Swamped With Afghan Refugees, U.S. Appeals to Decimated Resettlement Groups

More than 75,000 Afghan refugees from the just-ended 20-year-long war in Afghanistan have been admitted to the U.S., and an overwhelmed U.S. State Department is turning to the private sector for help in resettling them.

The problem is that the U.S. resettlement community is still trying to recover from a battle of its own.

"After 20 years of occupation, lots of folks have strong feelings, commitments and a sense of responsibility toward the folks in Afghanistan," Danielle Grigsby, Director of External Affairs at Community Sponsorship Hub, told Newsweek. "But the domestic infrastructure to welcome and resettle newcomers was decimated under the past administration, and that building back process is still very much ongoing."

The Trump administration led with policies and rhetoric aimed to deter refugees and asylum seekers from entering the United States, Grigsby said. It stripped legal protections for asylum seekers, banned immigration from over a dozen countries, and slashed the annual refugee admissions cap from 110,000, set by President Obama in 2017, to just 15,000 in 2021.

From 2016 to 2020, the number of refugees admitted to the United States dropped by 86%, according to the Center for American Progress. At the same time, the number of pending immigration court cases rose.

"Resettlement agencies on the local level were being forced to close," Grigsby said.

Despite rising demand for resettlement, lower refugee admission levels resulted in reduced funding for refugee organizations. Without funding, the capacity of resettlement infrastructure was dramatically reduced, extending times for those seeking asylum or resettlement to an average of 58 months — just under 5 years — according to the Transactional Records Access Clearinghouse.

"You have somebody come into office who is anti-refugee and decides to shut down all of this capacity," Beth Broadway, president of Interfaith Works of Central New York, told Newsweek. "Now it has to be rebuilt."

Due to its limited capacity to handle refugees, the State Department has relied on local agencies to help facilitate this massive resettlement effort.

"The Afghan refugee situation is constantly changing, and the government is having to address huge human needs in a very short period of time," Broadway said. "So they have been asking all of us to quickly build our capacities, which means that we've been hiring a lot of people to work as case managers and support people for housing."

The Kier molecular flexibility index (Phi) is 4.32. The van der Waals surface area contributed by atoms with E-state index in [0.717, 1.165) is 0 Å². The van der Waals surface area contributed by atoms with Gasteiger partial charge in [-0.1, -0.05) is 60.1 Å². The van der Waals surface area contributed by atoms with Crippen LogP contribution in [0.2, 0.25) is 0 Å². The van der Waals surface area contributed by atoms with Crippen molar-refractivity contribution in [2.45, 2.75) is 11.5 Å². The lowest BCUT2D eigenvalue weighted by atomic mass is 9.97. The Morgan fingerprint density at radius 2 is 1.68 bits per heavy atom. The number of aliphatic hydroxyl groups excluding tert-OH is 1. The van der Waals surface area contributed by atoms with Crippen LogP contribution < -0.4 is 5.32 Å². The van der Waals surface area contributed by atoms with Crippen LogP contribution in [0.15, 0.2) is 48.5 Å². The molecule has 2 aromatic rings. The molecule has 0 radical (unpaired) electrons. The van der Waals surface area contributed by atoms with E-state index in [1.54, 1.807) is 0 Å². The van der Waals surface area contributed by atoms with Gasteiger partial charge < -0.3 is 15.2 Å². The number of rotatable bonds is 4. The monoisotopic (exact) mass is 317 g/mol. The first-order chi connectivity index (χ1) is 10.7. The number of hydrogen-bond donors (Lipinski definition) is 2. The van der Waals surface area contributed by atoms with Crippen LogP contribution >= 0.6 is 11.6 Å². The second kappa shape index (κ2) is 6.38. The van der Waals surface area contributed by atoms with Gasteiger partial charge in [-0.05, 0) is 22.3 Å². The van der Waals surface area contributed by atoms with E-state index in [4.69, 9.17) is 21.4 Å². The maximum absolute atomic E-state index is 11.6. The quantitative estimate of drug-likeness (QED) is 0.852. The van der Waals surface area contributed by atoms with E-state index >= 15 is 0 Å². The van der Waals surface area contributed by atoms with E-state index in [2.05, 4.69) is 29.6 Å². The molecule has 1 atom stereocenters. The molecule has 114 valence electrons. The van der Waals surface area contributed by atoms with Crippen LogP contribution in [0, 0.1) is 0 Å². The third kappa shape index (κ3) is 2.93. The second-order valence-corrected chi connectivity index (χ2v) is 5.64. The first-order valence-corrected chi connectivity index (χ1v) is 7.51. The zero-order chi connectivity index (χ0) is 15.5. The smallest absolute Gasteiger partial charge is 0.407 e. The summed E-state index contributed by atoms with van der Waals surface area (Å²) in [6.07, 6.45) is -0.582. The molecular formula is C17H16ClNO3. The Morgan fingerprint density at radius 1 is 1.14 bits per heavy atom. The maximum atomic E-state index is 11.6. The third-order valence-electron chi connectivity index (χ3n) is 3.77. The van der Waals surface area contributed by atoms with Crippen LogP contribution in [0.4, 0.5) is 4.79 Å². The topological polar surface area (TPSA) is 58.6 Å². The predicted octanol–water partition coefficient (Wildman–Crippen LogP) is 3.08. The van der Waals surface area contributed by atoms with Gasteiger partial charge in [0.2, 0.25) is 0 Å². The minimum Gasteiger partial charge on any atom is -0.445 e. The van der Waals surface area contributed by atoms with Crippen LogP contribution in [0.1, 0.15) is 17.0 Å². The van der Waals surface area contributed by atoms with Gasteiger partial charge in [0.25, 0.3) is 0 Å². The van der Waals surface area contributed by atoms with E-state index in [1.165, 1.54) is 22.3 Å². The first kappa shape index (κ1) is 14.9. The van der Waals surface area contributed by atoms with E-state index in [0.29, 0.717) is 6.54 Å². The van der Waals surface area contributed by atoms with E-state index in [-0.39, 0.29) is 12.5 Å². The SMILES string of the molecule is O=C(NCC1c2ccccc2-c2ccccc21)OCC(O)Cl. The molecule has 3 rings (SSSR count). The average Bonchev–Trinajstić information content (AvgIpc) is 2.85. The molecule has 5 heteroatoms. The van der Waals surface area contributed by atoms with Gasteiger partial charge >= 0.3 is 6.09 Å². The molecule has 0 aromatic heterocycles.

For the last four months, Interfaith Works of Central New York has been asked to increase its capacity for resettlement from just 50 people in October to over 200 by the end of February, according to Broadway.

"It's been a time of stress and long hours that can be exhausting at times," she added. "A lot of work goes into resettlement, and all of the staff that we currently have are handling a very large caseload."

But concerned people all over the U.S. have been stepping up, like Harv Hilowitz of upstate New York. He has worked tirelessly over the past two months to organize a "Welcome Circle," a group of Americans willing to help resettle some of the Afghan refugees in New York's mid-Hudson Valley.

"I became aware of the situation in Afghanistan — the chaotic pull out, and then the refugee crisis on our shores — so I decided, after a couple of months of watching the news, to do something about it," he told Newsweek.

Hilowitz is part of a multi-level effort to resettle newly arrived Afghan refugees, while rebuilding a resettlement infrastructure decimated by policies of the previous administration.

President Joe Biden has committed to address these capacity issues and "reassert American leadership and American values when it comes to refugee admissions." But he acknowledged the challenges ahead, writing in an official statement that, "We are working quickly to undo the damage of the last four years. It will take some time, but that work is already underway."